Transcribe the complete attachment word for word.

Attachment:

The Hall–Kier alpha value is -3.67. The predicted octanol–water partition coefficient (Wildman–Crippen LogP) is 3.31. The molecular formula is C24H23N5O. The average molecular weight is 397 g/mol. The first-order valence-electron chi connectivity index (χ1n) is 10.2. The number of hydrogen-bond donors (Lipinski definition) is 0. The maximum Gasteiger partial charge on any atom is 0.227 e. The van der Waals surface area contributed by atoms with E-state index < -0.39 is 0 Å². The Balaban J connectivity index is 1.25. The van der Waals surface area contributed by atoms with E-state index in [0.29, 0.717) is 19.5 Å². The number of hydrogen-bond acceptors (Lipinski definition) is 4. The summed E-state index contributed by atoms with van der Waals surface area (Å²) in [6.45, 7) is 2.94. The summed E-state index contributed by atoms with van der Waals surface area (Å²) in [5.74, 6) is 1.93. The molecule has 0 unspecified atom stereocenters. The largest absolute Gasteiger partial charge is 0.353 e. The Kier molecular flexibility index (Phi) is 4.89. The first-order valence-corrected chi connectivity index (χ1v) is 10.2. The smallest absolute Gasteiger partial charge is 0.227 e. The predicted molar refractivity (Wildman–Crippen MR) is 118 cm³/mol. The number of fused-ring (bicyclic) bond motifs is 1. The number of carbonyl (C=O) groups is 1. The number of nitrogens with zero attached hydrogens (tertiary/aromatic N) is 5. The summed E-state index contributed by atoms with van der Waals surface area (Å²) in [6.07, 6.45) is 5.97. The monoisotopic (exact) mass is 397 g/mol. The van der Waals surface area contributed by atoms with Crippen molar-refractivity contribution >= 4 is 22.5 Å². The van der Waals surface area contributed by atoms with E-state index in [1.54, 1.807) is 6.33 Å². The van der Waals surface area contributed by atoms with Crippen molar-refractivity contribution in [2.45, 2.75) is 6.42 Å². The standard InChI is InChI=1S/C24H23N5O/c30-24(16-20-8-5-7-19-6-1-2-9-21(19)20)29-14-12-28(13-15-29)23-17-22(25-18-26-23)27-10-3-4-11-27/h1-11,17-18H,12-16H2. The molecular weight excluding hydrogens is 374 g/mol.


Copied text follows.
The Hall–Kier alpha value is -3.67. The predicted octanol–water partition coefficient (Wildman–Crippen LogP) is 3.31. The molecular formula is C24H23N5O. The average molecular weight is 397 g/mol. The first-order valence-electron chi connectivity index (χ1n) is 10.2. The number of hydrogen-bond donors (Lipinski definition) is 0. The maximum Gasteiger partial charge on any atom is 0.227 e. The van der Waals surface area contributed by atoms with E-state index < -0.39 is 0 Å². The Balaban J connectivity index is 1.25. The van der Waals surface area contributed by atoms with E-state index in [0.29, 0.717) is 19.5 Å². The number of hydrogen-bond acceptors (Lipinski definition) is 4. The summed E-state index contributed by atoms with van der Waals surface area (Å²) in [6.45, 7) is 2.94. The summed E-state index contributed by atoms with van der Waals surface area (Å²) in [5.74, 6) is 1.93. The molecule has 0 unspecified atom stereocenters. The largest absolute Gasteiger partial charge is 0.353 e. The Kier molecular flexibility index (Phi) is 4.89. The first-order valence-corrected chi connectivity index (χ1v) is 10.2. The smallest absolute Gasteiger partial charge is 0.227 e. The predicted molar refractivity (Wildman–Crippen MR) is 118 cm³/mol. The number of fused-ring (bicyclic) bond motifs is 1. The number of carbonyl (C=O) groups is 1. The number of nitrogens with zero attached hydrogens (tertiary/aromatic N) is 5. The summed E-state index contributed by atoms with van der Waals surface area (Å²) in [6.07, 6.45) is 5.97. The monoisotopic (exact) mass is 397 g/mol. The van der Waals surface area contributed by atoms with Crippen molar-refractivity contribution >= 4 is 22.5 Å². The van der Waals surface area contributed by atoms with E-state index in [1.54, 1.807) is 6.33 Å². The van der Waals surface area contributed by atoms with Crippen molar-refractivity contribution in [2.45, 2.75) is 6.42 Å². The standard InChI is InChI=1S/C24H23N5O/c30-24(16-20-8-5-7-19-6-1-2-9-21(19)20)29-14-12-28(13-15-29)23-17-22(25-18-26-23)27-10-3-4-11-27/h1-11,17-18H,12-16H2. The molecular weight excluding hydrogens is 374 g/mol.